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With respect to the State's important and legitimate interest in potential life, the "compelling" point is at viability. This is so because the fetus then presumably has the capability of meaningful life outside the mother's womb. State regulation protective of fetal life after viability thus has both logical and biological justifications. If the State is interested in protecting fetal life after viability, it may go so far as to proscribe abortion during that period, except when it is necessary to preserve the life or health of the mother.
Does the compromise outlined in Roe still make sense?

I also think there's probably room for a discussion about the role of the courts more generally, here, and particularly the way they are becoming politicized simply because the appointment process is so heavily politicized, i.e. the refusal to hold a vote on Merrick Garland, the Kavanaugh hearings, etc. But then one of the criticisms of Roe itself is that the compromise they reached might have been more appropriately reached via a legislative process, rather than by the courts. I've always thought that would have been optimal, but then I would not have traded the "optimal" legislative process for abortion being illegal the last 50 years either. So I am a supporter of Roe.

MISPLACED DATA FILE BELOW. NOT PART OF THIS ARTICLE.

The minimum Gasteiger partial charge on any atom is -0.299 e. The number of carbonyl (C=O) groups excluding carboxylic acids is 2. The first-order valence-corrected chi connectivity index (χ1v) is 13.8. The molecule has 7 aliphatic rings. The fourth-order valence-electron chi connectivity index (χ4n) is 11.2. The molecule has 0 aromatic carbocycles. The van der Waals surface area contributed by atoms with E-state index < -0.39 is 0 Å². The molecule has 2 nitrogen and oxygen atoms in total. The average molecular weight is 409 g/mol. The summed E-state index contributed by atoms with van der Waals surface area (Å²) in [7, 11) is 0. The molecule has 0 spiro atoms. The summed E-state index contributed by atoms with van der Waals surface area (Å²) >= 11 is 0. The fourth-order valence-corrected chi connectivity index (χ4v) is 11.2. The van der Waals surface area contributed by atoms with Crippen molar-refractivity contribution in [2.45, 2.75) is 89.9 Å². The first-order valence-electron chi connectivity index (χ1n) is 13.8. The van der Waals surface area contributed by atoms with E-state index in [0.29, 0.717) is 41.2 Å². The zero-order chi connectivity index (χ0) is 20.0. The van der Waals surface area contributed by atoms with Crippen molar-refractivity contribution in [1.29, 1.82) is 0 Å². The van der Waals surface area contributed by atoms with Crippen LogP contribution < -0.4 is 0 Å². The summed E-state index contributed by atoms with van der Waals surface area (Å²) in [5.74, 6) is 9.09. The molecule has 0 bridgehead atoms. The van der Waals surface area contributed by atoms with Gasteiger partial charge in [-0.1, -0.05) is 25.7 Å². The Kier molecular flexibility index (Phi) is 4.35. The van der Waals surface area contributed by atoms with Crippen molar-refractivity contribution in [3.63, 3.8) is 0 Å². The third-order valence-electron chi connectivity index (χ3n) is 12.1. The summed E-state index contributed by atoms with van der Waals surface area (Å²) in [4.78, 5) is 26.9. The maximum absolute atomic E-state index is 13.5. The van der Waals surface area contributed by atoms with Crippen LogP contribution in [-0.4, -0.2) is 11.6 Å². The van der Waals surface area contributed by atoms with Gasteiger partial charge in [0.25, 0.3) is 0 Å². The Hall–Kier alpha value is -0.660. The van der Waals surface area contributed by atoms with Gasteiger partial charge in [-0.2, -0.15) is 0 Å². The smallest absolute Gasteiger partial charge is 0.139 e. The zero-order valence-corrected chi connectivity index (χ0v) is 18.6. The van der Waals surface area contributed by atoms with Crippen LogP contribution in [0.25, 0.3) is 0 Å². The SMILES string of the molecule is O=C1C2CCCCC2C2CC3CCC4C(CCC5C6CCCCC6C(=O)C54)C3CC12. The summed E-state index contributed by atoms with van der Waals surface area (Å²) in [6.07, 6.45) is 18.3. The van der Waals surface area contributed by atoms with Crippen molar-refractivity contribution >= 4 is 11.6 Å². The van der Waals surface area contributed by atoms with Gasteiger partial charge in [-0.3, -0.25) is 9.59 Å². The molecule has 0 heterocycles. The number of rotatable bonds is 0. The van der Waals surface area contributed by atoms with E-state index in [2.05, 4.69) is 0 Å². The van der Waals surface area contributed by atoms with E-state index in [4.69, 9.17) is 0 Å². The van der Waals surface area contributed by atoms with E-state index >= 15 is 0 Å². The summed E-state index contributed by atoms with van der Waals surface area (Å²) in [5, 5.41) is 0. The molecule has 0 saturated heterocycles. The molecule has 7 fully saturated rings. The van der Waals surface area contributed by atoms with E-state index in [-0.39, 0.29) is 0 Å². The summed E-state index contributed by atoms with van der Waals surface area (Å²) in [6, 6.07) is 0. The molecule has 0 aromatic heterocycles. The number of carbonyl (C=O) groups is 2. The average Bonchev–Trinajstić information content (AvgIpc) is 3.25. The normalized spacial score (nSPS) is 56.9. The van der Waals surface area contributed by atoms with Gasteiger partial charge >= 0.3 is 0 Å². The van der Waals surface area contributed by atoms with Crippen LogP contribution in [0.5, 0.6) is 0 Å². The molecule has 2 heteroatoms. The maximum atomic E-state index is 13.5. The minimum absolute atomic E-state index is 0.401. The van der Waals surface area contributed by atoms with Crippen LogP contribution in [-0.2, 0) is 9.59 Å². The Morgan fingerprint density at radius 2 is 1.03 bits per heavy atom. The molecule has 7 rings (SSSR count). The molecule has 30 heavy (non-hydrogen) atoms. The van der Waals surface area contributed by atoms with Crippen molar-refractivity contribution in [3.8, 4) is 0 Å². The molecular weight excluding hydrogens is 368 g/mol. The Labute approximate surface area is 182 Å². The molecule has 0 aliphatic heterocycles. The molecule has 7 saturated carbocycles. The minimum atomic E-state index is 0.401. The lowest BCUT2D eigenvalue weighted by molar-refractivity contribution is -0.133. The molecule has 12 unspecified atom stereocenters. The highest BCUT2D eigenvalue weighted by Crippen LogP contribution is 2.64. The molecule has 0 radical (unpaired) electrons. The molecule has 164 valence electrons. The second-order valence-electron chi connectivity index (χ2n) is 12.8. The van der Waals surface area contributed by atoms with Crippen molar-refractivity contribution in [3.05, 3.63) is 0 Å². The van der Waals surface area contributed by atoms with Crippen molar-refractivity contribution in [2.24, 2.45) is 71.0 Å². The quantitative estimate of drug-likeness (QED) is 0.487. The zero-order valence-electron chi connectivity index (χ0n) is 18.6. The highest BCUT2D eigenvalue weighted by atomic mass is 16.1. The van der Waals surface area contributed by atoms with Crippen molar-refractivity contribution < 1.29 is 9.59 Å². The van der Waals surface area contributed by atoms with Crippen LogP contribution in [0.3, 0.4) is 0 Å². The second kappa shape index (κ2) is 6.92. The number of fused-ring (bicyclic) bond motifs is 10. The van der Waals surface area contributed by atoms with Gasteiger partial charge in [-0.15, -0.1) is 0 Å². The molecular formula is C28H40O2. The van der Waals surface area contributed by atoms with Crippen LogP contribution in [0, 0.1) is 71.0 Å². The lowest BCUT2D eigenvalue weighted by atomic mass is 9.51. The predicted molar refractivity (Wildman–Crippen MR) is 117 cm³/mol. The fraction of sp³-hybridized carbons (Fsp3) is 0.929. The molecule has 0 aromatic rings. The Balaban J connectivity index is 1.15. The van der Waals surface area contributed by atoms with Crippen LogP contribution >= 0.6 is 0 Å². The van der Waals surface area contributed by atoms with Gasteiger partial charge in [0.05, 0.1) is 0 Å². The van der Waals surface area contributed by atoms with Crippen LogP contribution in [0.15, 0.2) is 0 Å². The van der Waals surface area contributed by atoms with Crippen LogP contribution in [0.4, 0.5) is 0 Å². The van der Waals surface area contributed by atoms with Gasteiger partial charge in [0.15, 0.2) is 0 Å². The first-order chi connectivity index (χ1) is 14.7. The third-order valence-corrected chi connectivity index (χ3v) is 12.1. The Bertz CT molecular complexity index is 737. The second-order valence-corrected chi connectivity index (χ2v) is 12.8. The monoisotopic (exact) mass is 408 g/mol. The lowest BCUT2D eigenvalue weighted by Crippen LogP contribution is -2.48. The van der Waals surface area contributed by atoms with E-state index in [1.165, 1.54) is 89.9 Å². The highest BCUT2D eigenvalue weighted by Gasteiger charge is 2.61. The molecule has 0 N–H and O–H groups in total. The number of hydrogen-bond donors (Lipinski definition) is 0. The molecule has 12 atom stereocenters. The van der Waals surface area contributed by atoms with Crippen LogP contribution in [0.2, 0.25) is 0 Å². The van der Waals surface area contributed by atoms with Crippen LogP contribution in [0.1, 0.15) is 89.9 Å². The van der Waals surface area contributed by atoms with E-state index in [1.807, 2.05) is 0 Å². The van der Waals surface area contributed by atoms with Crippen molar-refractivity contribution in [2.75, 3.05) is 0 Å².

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05-16-2019 , 12:00 PM
this issue isn't really debatable. if you believe abortion is murder then there is no changing your mind to anything else..

its more relevant in my opinion to talk about how less than 25% of people in ANY state want to actually BAN abortion, and a majority of americans support Roe as it is.. and how the GOP has staked out this minority right wing position specifically to fire up their base, because they understand that a subset of voters are 1 issue voters.